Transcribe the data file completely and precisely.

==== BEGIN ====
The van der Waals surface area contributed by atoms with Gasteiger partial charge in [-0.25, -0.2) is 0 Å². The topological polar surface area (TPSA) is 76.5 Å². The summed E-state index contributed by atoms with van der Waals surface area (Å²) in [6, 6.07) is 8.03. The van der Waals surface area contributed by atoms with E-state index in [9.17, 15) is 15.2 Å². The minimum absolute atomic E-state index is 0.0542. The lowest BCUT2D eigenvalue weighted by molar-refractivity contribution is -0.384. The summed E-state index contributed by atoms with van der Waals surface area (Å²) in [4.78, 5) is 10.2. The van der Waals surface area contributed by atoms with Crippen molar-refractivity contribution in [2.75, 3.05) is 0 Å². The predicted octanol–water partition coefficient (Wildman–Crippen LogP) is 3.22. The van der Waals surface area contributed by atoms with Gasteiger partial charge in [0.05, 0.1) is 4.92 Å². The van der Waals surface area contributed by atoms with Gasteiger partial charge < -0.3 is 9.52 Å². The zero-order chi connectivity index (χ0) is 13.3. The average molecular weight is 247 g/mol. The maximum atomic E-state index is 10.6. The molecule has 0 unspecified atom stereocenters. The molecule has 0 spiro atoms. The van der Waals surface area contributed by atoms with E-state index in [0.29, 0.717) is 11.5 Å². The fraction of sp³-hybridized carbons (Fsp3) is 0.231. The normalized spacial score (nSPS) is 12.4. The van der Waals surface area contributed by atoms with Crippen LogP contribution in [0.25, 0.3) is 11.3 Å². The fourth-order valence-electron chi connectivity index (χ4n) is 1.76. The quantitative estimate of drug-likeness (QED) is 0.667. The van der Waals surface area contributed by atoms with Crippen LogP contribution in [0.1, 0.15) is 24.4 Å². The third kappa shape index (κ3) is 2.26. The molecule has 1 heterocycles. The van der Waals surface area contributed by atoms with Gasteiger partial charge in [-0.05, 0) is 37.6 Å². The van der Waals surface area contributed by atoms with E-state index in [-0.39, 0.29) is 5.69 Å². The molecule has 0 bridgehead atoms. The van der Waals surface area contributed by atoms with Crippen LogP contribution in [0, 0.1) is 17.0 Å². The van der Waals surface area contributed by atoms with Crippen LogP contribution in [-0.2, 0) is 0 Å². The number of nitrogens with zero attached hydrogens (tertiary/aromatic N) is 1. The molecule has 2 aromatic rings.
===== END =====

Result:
The van der Waals surface area contributed by atoms with Gasteiger partial charge in [-0.25, -0.2) is 0 Å². The topological polar surface area (TPSA) is 76.5 Å². The summed E-state index contributed by atoms with van der Waals surface area (Å²) in [6, 6.07) is 8.03. The van der Waals surface area contributed by atoms with E-state index in [9.17, 15) is 15.2 Å². The minimum absolute atomic E-state index is 0.0542. The lowest BCUT2D eigenvalue weighted by molar-refractivity contribution is -0.384. The summed E-state index contributed by atoms with van der Waals surface area (Å²) in [4.78, 5) is 10.2. The van der Waals surface area contributed by atoms with Crippen molar-refractivity contribution in [2.75, 3.05) is 0 Å². The predicted octanol–water partition coefficient (Wildman–Crippen LogP) is 3.22. The van der Waals surface area contributed by atoms with Gasteiger partial charge in [0.05, 0.1) is 4.92 Å². The van der Waals surface area contributed by atoms with Gasteiger partial charge < -0.3 is 9.52 Å². The zero-order chi connectivity index (χ0) is 13.3. The average molecular weight is 247 g/mol. The maximum atomic E-state index is 10.6. The molecule has 0 unspecified atom stereocenters. The molecule has 0 spiro atoms. The van der Waals surface area contributed by atoms with E-state index in [0.29, 0.717) is 11.5 Å². The fraction of sp³-hybridized carbons (Fsp3) is 0.231. The normalized spacial score (nSPS) is 12.4. The van der Waals surface area contributed by atoms with Crippen LogP contribution in [0.25, 0.3) is 11.3 Å². The fourth-order valence-electron chi connectivity index (χ4n) is 1.76. The quantitative estimate of drug-likeness (QED) is 0.667. The van der Waals surface area contributed by atoms with Crippen LogP contribution in [0.1, 0.15) is 24.4 Å². The third kappa shape index (κ3) is 2.26. The molecule has 1 heterocycles. The van der Waals surface area contributed by atoms with Gasteiger partial charge in [-0.05, 0) is 37.6 Å². The van der Waals surface area contributed by atoms with E-state index in [-0.39, 0.29) is 5.69 Å². The molecule has 0 bridgehead atoms. The van der Waals surface area contributed by atoms with Crippen LogP contribution in [0, 0.1) is 17.0 Å². The van der Waals surface area contributed by atoms with Crippen LogP contribution in [-0.2, 0) is 0 Å². The number of nitrogens with zero attached hydrogens (tertiary/aromatic N) is 1. The molecule has 2 aromatic rings.